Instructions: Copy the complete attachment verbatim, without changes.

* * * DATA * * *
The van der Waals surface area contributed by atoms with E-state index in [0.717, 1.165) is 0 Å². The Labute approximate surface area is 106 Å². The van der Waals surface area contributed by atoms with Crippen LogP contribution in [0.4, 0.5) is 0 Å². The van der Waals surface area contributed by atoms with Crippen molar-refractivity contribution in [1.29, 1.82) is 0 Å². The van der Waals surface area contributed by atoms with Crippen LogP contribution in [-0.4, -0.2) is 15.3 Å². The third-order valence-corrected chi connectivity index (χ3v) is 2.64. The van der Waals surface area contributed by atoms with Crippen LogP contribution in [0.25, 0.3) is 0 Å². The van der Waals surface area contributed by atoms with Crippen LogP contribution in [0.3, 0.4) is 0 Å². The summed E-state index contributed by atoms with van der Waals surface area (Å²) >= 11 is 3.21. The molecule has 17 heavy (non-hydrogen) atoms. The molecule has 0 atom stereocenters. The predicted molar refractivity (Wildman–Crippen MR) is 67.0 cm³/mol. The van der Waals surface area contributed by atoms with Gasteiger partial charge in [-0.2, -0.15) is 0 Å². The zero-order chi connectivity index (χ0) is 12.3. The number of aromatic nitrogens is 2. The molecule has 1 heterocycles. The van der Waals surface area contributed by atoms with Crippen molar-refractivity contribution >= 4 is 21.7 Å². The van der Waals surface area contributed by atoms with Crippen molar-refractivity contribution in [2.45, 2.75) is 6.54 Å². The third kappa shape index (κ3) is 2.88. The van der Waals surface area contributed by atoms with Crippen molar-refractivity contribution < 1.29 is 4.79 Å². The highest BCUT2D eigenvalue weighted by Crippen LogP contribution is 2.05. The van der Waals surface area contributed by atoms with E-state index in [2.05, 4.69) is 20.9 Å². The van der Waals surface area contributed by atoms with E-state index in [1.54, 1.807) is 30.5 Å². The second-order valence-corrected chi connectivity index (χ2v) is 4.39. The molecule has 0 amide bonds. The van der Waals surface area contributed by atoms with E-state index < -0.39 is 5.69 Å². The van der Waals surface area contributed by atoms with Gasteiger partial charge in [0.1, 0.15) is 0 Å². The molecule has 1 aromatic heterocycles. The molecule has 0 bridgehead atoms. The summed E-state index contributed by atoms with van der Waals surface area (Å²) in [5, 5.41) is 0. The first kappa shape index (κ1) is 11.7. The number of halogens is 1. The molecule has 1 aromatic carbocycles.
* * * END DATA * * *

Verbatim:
The van der Waals surface area contributed by atoms with E-state index in [0.717, 1.165) is 0 Å². The Labute approximate surface area is 106 Å². The van der Waals surface area contributed by atoms with Crippen LogP contribution in [0.4, 0.5) is 0 Å². The van der Waals surface area contributed by atoms with Crippen molar-refractivity contribution in [1.29, 1.82) is 0 Å². The van der Waals surface area contributed by atoms with Crippen LogP contribution in [-0.4, -0.2) is 15.3 Å². The third-order valence-corrected chi connectivity index (χ3v) is 2.64. The van der Waals surface area contributed by atoms with Crippen LogP contribution in [0.25, 0.3) is 0 Å². The van der Waals surface area contributed by atoms with Crippen LogP contribution in [0.3, 0.4) is 0 Å². The summed E-state index contributed by atoms with van der Waals surface area (Å²) >= 11 is 3.21. The molecule has 17 heavy (non-hydrogen) atoms. The molecule has 0 atom stereocenters. The predicted molar refractivity (Wildman–Crippen MR) is 67.0 cm³/mol. The van der Waals surface area contributed by atoms with Gasteiger partial charge in [-0.2, -0.15) is 0 Å². The zero-order chi connectivity index (χ0) is 12.3. The number of aromatic nitrogens is 2. The molecule has 1 heterocycles. The van der Waals surface area contributed by atoms with Crippen molar-refractivity contribution >= 4 is 21.7 Å². The van der Waals surface area contributed by atoms with Crippen molar-refractivity contribution in [2.45, 2.75) is 6.54 Å². The third kappa shape index (κ3) is 2.88. The van der Waals surface area contributed by atoms with Crippen molar-refractivity contribution < 1.29 is 4.79 Å². The highest BCUT2D eigenvalue weighted by Crippen LogP contribution is 2.05. The van der Waals surface area contributed by atoms with E-state index in [2.05, 4.69) is 20.9 Å². The van der Waals surface area contributed by atoms with E-state index in [1.54, 1.807) is 30.5 Å². The second-order valence-corrected chi connectivity index (χ2v) is 4.39. The molecule has 0 amide bonds. The van der Waals surface area contributed by atoms with E-state index < -0.39 is 5.69 Å². The van der Waals surface area contributed by atoms with Gasteiger partial charge in [0.1, 0.15) is 0 Å². The molecule has 1 aromatic heterocycles. The molecule has 0 bridgehead atoms. The summed E-state index contributed by atoms with van der Waals surface area (Å²) in [5, 5.41) is 0. The first kappa shape index (κ1) is 11.7. The number of halogens is 1. The molecule has 1 aromatic carbocycles.